By manipulating electronic waves living on metal surfaces Yale scientists have begun to imagine the next building blocks for renewable power and other miniaturized applications.
Size is a key ingredient for miniaturization, and the so called “plasmonic excitations” are valued because they confine light to dimensions much smaller than its normal wavelength – think 100,000 times narrower than a single human hair.
Attempts to harness these light-on-matter interactions have been hampered by energy loss, but scholars in the field of “photonics” have developed a new technique to observe these surface waves in superconductors.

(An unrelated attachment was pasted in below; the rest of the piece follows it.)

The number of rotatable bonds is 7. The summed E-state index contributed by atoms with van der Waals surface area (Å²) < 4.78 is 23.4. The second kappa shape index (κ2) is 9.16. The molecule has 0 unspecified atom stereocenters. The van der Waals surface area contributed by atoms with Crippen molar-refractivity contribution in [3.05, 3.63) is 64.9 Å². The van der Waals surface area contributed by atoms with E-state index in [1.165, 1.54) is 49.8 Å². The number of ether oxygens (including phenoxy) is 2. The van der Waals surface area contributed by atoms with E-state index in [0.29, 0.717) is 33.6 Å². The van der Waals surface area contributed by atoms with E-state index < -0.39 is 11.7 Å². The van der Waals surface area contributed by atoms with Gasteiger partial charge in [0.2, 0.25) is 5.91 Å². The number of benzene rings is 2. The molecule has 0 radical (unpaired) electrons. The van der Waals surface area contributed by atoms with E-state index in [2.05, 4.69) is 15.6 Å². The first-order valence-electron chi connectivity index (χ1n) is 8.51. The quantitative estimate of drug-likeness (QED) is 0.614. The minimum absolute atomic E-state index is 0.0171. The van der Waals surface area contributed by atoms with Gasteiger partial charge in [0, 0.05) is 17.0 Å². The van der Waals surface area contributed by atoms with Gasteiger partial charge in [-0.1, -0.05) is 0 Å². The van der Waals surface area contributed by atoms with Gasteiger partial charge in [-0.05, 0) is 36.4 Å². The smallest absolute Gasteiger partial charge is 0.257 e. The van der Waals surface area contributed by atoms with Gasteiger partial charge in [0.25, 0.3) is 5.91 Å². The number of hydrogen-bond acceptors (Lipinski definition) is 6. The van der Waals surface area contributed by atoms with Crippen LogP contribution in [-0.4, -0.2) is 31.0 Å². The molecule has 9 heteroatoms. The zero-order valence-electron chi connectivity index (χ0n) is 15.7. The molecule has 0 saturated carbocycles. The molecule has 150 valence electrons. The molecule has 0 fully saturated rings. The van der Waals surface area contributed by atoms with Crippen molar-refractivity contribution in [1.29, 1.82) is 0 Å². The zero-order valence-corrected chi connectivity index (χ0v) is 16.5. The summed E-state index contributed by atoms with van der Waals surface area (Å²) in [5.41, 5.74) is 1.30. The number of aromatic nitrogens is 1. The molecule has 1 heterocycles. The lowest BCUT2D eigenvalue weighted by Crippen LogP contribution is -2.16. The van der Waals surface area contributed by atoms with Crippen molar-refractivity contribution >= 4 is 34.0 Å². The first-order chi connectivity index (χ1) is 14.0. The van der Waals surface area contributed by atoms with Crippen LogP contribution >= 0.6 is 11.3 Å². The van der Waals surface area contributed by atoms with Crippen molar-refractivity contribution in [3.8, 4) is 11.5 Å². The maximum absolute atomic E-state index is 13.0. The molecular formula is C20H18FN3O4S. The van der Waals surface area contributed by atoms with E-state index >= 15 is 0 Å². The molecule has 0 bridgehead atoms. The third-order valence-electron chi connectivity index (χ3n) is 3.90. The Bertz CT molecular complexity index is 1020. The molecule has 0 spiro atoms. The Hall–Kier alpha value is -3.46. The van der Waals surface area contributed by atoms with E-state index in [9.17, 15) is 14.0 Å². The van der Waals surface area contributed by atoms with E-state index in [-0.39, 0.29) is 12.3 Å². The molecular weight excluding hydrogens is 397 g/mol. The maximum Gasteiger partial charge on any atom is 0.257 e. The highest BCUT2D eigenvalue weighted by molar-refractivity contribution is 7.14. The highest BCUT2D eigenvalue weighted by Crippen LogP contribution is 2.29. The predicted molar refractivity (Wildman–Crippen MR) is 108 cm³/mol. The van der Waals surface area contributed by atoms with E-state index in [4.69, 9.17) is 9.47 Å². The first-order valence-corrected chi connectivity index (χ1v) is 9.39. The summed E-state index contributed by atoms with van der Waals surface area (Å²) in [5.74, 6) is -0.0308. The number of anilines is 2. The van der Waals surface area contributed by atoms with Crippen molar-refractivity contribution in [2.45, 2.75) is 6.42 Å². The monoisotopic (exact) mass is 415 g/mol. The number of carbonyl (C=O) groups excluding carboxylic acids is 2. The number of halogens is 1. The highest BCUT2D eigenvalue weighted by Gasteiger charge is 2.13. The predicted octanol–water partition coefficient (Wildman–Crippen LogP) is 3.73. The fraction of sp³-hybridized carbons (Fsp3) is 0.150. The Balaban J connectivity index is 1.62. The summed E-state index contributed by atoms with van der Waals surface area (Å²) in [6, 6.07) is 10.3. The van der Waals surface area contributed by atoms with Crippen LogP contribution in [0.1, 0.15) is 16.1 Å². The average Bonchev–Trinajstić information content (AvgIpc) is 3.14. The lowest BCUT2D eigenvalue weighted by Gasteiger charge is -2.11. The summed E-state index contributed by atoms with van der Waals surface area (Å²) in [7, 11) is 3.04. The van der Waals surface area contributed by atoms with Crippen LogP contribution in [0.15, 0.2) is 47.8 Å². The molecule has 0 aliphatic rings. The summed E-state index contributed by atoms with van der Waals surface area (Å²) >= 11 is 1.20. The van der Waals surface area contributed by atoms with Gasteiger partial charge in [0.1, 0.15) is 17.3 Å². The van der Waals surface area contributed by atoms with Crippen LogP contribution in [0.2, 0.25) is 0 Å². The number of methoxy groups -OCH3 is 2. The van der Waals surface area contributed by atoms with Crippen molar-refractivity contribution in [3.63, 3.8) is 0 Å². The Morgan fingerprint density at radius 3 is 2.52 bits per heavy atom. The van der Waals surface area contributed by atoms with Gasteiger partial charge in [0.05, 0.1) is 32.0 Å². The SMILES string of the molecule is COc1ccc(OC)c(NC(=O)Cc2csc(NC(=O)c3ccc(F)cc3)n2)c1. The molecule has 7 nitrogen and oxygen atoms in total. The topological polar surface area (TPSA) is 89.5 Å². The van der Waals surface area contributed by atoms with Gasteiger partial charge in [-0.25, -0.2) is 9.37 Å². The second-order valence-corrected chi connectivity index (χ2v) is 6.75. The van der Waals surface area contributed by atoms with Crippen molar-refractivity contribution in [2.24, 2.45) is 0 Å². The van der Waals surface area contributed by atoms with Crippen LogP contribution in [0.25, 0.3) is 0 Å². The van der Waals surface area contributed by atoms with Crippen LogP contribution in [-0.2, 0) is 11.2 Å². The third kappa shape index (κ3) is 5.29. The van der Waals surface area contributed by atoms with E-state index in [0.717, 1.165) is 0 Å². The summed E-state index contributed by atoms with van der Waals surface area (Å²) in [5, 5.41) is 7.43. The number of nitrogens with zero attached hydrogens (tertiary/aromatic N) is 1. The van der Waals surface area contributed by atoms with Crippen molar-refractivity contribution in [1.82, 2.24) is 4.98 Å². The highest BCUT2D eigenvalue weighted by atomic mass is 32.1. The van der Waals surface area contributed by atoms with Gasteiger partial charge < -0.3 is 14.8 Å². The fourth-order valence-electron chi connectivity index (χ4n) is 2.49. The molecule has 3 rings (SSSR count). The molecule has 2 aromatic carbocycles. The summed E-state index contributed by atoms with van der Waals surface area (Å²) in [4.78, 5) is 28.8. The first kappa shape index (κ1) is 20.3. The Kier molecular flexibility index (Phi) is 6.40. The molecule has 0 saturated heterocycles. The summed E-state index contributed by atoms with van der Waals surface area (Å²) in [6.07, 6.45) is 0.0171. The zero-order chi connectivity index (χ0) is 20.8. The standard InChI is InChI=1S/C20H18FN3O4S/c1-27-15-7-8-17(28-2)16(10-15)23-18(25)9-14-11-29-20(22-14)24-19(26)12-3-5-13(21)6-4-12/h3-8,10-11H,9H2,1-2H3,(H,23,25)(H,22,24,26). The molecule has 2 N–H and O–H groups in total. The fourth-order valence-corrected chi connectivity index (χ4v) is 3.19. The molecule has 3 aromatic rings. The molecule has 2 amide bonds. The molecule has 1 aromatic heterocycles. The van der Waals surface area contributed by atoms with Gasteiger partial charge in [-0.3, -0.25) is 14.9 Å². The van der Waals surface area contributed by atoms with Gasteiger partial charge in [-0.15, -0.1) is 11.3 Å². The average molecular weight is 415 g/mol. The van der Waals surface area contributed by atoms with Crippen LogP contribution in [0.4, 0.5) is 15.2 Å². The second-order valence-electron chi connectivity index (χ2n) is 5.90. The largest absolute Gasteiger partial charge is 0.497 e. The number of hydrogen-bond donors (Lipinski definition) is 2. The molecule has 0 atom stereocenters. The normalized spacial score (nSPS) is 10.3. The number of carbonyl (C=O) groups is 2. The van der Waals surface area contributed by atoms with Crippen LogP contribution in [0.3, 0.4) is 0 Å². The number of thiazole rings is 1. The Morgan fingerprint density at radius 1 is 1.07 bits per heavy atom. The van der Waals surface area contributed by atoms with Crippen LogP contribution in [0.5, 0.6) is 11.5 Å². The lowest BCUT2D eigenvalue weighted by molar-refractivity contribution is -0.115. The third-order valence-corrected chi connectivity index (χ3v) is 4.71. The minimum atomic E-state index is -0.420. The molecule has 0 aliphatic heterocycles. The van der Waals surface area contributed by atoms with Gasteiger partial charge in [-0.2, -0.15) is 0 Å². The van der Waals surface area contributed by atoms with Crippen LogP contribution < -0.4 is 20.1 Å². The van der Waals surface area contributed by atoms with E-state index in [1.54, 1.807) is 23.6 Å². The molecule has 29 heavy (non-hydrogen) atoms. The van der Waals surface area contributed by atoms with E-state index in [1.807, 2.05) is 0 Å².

Modifying the tip of an Atomic Force Microscope to act as a lightning rod, Adrian Gozar, a research scientist in the Department of Applied Physics, has created a “plasmon launcher” to collect and analyze electromagnetic information from his samples.
The technique opens a new path in our understanding of high temperature superconductors and their relevance for energy applications and quantum optical devices.
The study’s primary author was Qianbo Lu, an exchange student at the time of the experiment and now assistant professor at Shaanxi Institute of Flexible Electronics, Northwestern Polytechnical University, China. The group’s findings appear in the Nature Research Journal – npj Quantum Materials.
By Jon Atherton